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World Composers
Academic Team
Arts & Humanities
• There is only one Armenian composer to
worry about, and that is the 20th century
composer Aram Khachaturian. Best-known
works are the ballets Spartacus and Gayane
(contains the famous Sabre Dance).
• The most important Swiss composer to be aware
of is Arthur Honegger. Honegger was a member
of the group of composers known as “Les Six”. He
is best known for the work Pacific 231, which
notably imitates the sound of a locomotive.
• Joseph Haydn (1732-1809) – “Father of the Symphony” who
wrote more than 109 symphonies. If a question mentions a
symphony # higher than 41 (Mozart’s last), it’s a good bet that
it’s a Haydn work. He spent most of his adult life working for
the Esterhazy family.
• Wolfgang Mozart (1756-1791) – Perhaps the most asked
about compose, his important works are too numerous to be
mentioned here completely.
Paris, Prague, and Jupiter
Symphonies (Numbers 31, 38, & 41) along with operas
Abduction from the Seraglio, Don Giovanni and The Magic Flute
are most common in questions.
• Franz Schubert (1797-1828) – Schubert is best known for his
writing more than 600 art songs (known as lieder) as well as his
Symphony # 8 (The Unfinished), Symphony # 9 (The Great)
and mysterious and controversial Symphony # 10 (The Last).
• Johann Strauss, the Younger (1825-1899) – Known as the
“waltz king”, he is best known for his Blue Danube Waltz. He is
also known for his operetta Die Fledermaus(The Bat).
• Gustav Mahler (1860-1911) – Wrote lieder and song cycles
(like The Song of the Earth) but is best known for his
symphonies like the Resurrection , the Tragic, and the
Symphony of a Thousand. He was also notoriously scared of
“The Curse of the Ninth”, believing that he would die soon after
completing his 9th symphony. Therefore, he did not number the
symphony that he wrote after his 8th symphony.
• Though he spent a good bit of his adult life in Paris, Cesar
Franck is usually credited as being a Belgian composer.
Franck was a master organist, and most music historians
put him in the same league as J.S. Bach for being the best
organ virtuosos of all time.
• It is rare that it would come up, but there is a Brazilian
composer to be aware of, Heitor Villa-Lobos. He is the
only South American composer of note, so any composer
question with references to Brazil or South America, in all
probability, will refer to Villa-Lobos.
• Bedrich Smetana (1824-1884) - Best known for The Bartered
Bride, The Moldau, Ma Vlast, and From My Life. He lived for a
decade in Sweden and suffered from tinnitus which caused him
to hear a continuous high note which plagued him his whole
• Antonin Dvorak (1841-1904) - Best known for From the New
World which he wrote after a trip to visit family in Spillville, IA
in 1893. He played viola in a symphony conducted by Smetana.
Other works include Slavonic Dances, Moravian Duets, Stabat
Mater and Rusalka (an opera).
• Henry Purcell (1659-1695) - Only English Baroque composer of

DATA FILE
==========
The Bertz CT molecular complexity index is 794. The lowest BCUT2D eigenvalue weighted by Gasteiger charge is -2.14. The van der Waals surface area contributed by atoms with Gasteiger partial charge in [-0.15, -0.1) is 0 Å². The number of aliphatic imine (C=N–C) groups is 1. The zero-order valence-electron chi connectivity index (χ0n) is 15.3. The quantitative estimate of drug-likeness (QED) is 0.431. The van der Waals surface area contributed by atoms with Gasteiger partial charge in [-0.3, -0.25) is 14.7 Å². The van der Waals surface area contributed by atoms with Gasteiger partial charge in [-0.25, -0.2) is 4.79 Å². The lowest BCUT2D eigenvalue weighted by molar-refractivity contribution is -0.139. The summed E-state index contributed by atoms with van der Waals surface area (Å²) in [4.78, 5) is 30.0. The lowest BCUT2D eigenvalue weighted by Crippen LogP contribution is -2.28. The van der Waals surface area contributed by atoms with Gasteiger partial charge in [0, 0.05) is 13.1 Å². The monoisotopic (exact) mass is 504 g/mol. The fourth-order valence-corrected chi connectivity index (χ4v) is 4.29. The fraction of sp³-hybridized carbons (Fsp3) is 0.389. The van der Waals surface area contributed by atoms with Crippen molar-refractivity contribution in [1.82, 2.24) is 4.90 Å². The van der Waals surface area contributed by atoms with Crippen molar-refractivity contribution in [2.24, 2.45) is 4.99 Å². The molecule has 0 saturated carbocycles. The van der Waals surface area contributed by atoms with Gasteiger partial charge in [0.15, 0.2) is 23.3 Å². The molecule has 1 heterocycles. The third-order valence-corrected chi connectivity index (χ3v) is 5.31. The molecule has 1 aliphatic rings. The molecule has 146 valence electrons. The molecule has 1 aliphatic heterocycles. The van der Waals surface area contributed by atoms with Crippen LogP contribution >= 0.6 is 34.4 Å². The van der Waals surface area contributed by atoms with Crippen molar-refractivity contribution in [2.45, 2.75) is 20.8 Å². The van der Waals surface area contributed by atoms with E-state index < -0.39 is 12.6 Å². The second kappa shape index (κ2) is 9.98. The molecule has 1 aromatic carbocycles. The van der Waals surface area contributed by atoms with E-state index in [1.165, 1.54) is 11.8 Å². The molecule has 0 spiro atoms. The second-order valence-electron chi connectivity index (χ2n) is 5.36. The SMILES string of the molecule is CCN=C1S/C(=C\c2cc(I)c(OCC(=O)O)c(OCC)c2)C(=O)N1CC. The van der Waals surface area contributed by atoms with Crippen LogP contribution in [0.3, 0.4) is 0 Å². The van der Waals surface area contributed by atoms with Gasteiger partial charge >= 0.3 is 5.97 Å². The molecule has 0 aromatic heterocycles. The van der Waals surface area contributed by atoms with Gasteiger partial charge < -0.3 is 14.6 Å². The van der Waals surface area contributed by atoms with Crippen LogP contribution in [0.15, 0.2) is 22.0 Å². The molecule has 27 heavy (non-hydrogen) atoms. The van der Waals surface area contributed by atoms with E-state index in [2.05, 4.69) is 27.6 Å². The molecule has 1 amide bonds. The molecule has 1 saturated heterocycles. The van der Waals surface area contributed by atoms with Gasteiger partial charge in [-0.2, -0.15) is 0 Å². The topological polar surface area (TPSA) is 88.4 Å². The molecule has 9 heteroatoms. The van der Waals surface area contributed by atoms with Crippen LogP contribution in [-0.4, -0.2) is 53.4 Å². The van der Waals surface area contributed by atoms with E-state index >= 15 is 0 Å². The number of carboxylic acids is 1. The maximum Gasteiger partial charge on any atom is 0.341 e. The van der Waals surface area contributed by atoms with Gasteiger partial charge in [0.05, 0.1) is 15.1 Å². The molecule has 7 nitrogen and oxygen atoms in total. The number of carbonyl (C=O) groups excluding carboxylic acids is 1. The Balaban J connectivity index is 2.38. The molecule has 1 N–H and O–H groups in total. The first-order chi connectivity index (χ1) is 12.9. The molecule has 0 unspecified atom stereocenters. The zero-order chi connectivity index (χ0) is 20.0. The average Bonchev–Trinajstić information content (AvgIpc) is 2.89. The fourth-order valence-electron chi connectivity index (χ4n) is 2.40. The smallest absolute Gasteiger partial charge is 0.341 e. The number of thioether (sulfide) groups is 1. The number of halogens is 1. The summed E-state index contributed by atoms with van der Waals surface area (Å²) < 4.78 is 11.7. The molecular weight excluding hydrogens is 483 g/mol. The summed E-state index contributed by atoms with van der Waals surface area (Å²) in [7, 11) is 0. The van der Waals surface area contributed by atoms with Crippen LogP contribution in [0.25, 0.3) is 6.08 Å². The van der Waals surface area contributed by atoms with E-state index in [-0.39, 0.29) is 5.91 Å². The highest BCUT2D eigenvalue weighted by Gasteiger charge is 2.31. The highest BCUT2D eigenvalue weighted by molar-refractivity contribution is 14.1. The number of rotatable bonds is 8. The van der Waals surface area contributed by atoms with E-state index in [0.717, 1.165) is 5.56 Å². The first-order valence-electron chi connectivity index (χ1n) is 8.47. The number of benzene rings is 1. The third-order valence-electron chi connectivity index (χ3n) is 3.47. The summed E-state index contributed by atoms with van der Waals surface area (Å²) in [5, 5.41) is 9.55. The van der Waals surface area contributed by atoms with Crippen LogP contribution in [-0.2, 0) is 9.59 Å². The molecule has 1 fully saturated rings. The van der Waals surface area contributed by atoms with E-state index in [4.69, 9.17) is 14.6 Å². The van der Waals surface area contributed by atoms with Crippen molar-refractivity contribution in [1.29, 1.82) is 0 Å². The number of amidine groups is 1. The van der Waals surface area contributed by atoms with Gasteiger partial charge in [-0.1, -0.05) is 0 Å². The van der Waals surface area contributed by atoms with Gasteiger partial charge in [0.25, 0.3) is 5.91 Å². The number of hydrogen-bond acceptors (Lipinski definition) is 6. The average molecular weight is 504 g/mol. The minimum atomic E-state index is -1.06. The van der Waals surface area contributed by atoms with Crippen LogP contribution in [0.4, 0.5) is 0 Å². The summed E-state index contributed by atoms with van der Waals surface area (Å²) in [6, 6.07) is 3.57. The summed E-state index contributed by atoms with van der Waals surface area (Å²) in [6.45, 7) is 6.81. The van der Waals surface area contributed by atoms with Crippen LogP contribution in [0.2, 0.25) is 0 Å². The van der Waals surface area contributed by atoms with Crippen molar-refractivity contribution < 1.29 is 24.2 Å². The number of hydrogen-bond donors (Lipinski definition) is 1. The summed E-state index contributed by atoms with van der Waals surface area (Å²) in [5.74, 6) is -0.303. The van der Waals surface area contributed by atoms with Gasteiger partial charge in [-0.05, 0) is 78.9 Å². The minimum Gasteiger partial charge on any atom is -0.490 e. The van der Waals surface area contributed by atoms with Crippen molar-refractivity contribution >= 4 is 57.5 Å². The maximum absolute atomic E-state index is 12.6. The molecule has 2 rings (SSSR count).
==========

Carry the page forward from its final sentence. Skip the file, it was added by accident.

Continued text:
note. Organist for Westminster Abbey most of his life, most of his
work is sacred music and hymns. Also known for operas and like
Dido and Aeneas, The Fairy Queen, and Abdelazar.
• Edward Elgar (1857-1934) – Best known for Pomp and
Circumstance (written for the coronation of Edward VII, but later
used as a graduation standard), Engima Variations, The Land of
Hope and Glory. Early in his career, he worked composing songs
for a lunatic asylum.
• Ralph Vaughn Williams (1872-1958) – He was related to both
Charles Darwin and Josiah Wedgwood. Major works include
Sinfonia Antarctica, The Sea Symphony, The Lark Ascending, and
Fantasia on a Theme of Thomas Tallis.
• Benjamin Britten (1913-1976) – Collaborated with poet W.H.
Auden on works including the opera Paul Bunyan. Other works: A
Young Person’s Guide to the Orchestra and the operas Peter
Grimes, Billy Budd, and Turn of the Screw.
• There is only one Finnish composer that you will ever need
to know, Jean Sibelius. Finlandia is by far his best
known work. He also wrote Valse Triste, The Swan of
Tuonela, and various works based on the Sagas, the Eddas
and the Kalevala.
• There is only one Norwegian composer of note, Edvard
Grieg (1843-1907). He wrote the incidental music for
fellow Norwegian Henrik Ibsen’s play Peer Gynt (includes
Morning Mood and In the Hall of the Mountain King).
• Hector Berlioz (1803-1869) – It was Berlioz’s obsession with
the actress Harriet Smithson that inspired his Symphonie
Fantastique. This work, with subsections like “March to the
Scaffold” and “Dream of a Witches Sabbath” is a common topic
of questions. Other Berlioz works include Harold in Italy and
The Damnation of Faust.
• Charles Gounod (1818-1893) – The story goes that one critic
thought that Gounod’s opera Faust was so much better than
anything else the composer had ever written that it must not be
Gounod’s. Offended, Gounod challenged him to a duel.
• Camille Saint-Saens (1835-1921) –Fought in the FrancoPrussian War, and had a very public feud with Claude Debussy.
His major works include Carnival of the Animals, Danse
Macabre, Organ Symphony, and the opera Samson and Delilah.
• Johann Pachelbel (1653-1706) – Baroque composer best
known for is Canon in D Major. An excerpt from Pachelbel’s
Canon appears in Mozart’s The Magic Flute.
• Johann Sebastian Bach (1685-1750) –Works include St.
Matthew’s Passion, Bradenburg Concertos, The Well-Tempered
Clavier and Goldberg Variations.
• George Frideric Handel (1685-1759) – Kapellmeister to
George I of England. Moved to London when George I became
king and lived out his life there (in a house next door to where
Jimi Hendrix would later live). Works include Water Music, Music
for the Royal Fireworks, The Messiah, and the operas Nero,
Xerxes, and Almira.
• Cristoph Gluck (1714-1787) – Music teacher of Marie
Antoinette best known for the opera Orpheus and Eurydice
GERMANY (Continued)
• Ludwig van Beethoven (1770-1827) – Student of Haydn. He
developed deafness later in life due to lead poisoning, typhus, and
beatings from his alcoholic father. Works include The Kreutzer